Over the last few years interest in the roles that women played throughout Irish history has finally picked up. We now know that there were far more women who took part in the Easter Rising than previously thought. Estimates have put their numbers anywhere from seventy-seven to several hundred and many are finally getting the recognition that they have deserved for so long. Sorcha MacMahon was one of those women and without her, the 1916 uprising may have been very different indeed.
“Everything speaks in its own way” – James Joyce
You know, there have been a thousand posts in my brain for the last week or two. There have been arguments in my head about how to write sensitively and objectively about things that are too close to my heart and in many cases, multiple things have been thrown at various screens. There are so many political nightmares both here in the US and in the North of Ireland that as soon as I start on one, it becomes obsolete and the next gets worse and worse…. so I surrender. It is my birthday weekend and instead of banging on the keyboard for another minute, I am heading into the sunshine with a well-worn copy of Ulysses, having a pint or two at my favorite local, and celebrating Bloomsday. I’m making silly Joyce-themed memes out of my photos and stepping away from the upcoming quagmires of doom. It’s time to clear my head for a minute and drop into frivolity for just one second…before parade season really starts and we see just how screwed everyone on both sides of the puddle is this summer.
So happy birthday to me and happy Bloomsday to you. Remember, “Every life is in many days, day after day. We walk through ourselves, meeting robbers, ghosts, giants, old men, young men, wives, widows, brothers-in-love, but always meeting ourselves.”
On this day sixty-nine years ago, Ireland said goodbye to one of its fierce daughters. Elizabeth “Lily” O’Brennan was one of three revolutionary sisters in the O’Brennan clan, and was a true believer in the cause of Irish freedom. She fought for it even when it cost her her own.
Margaret Skinnider described the Easter Rising like this. “Every shot we fired was a declaration to the world that Ireland, a small country but large in our hearts, was demanding her independence.” Her words might not have had the same certainty and grand bravado if she had been writing while the bullets were flying…but then again, I am quoting Margaret Skinnider so maybe they would have. That utter devotion to Ireland nearly did her in, 101 years ago today.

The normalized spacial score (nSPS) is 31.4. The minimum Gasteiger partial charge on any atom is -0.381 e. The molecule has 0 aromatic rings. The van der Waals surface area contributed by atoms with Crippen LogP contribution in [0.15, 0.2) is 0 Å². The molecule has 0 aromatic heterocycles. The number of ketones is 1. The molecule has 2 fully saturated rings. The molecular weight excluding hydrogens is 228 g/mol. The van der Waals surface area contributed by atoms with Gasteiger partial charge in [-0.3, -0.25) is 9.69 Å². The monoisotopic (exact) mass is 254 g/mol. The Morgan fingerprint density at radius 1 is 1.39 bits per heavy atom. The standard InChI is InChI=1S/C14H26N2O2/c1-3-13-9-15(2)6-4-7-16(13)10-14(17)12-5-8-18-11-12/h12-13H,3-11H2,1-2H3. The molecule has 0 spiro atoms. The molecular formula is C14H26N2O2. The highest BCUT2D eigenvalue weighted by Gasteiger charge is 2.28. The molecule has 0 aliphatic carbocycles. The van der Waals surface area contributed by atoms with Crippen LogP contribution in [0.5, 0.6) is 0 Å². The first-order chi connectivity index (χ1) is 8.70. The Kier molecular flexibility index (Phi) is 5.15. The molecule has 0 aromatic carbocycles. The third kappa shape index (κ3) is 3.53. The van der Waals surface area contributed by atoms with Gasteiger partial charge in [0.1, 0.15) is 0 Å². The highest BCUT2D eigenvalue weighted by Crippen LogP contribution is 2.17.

The Irish Hunger Memorial stands on the edge of the Hudson River in New York City. It commemorates the journey that many thousands of Irish men, women, and children made to America while fleeing An Gorta Mór – Ireland’s Great Hunger. It is a stunning site that has seen its fair share of controversy and closures, but there’s finally some good news for New York’s little piece of Ireland.
When Máirín Cregan was born on this day in 1891, her mother made a very important decision. She insisted that her daughter would grow up learning history and the Irish language. As a young adult, this eventually led Máirín right into the Gaelic League where she developed a sort of nationalist fervor. She was also quite a talented vocalist so she ended up moving to Dublin to study at the Leinster School of Music. When she arrived in the city in 1914, she socialized with the Ryan family, a strong Nationalist clan. Máirín was quickly rubbing shoulders with some of the most prominent Nationalists in Dublin including Min Ryan and her fiance, Seán Mac Diarmada, who was one of the future leaders of the Easter Rising.
Humans are animals. It’s not something we like to admit, but it is true. Our animalistic instincts come out when we are hurting and angry, when we need to protect ourselves or our loved ones, or when we are desperate and afraid. Over time we learn to control them, not letting that dark side rear its ugly head just because our toy was taken away at the playground and if we’re lucky that animal fades into the background of our minds, never needing to come out.
When James Martin Pacelli McGuinness was growing up in Derry a lot was wrong in his world. The boy who would come to be known as Martin was partially named after a pope in a society that was violently sectarian and discriminatory against Catholic communities like his. He saw things most of us thankfully never will. War raged in the streets as he grew up. He witnessed friends being mowed down by soldiers without consequence. He saw authorities break the law over and over without punishment. That animal inside him grew and raged, like many others in the region and Martin found his way into the Irish Republican Army at a relatively young age. He stayed for a heavily disputed amount of time. Let’s just call it many years.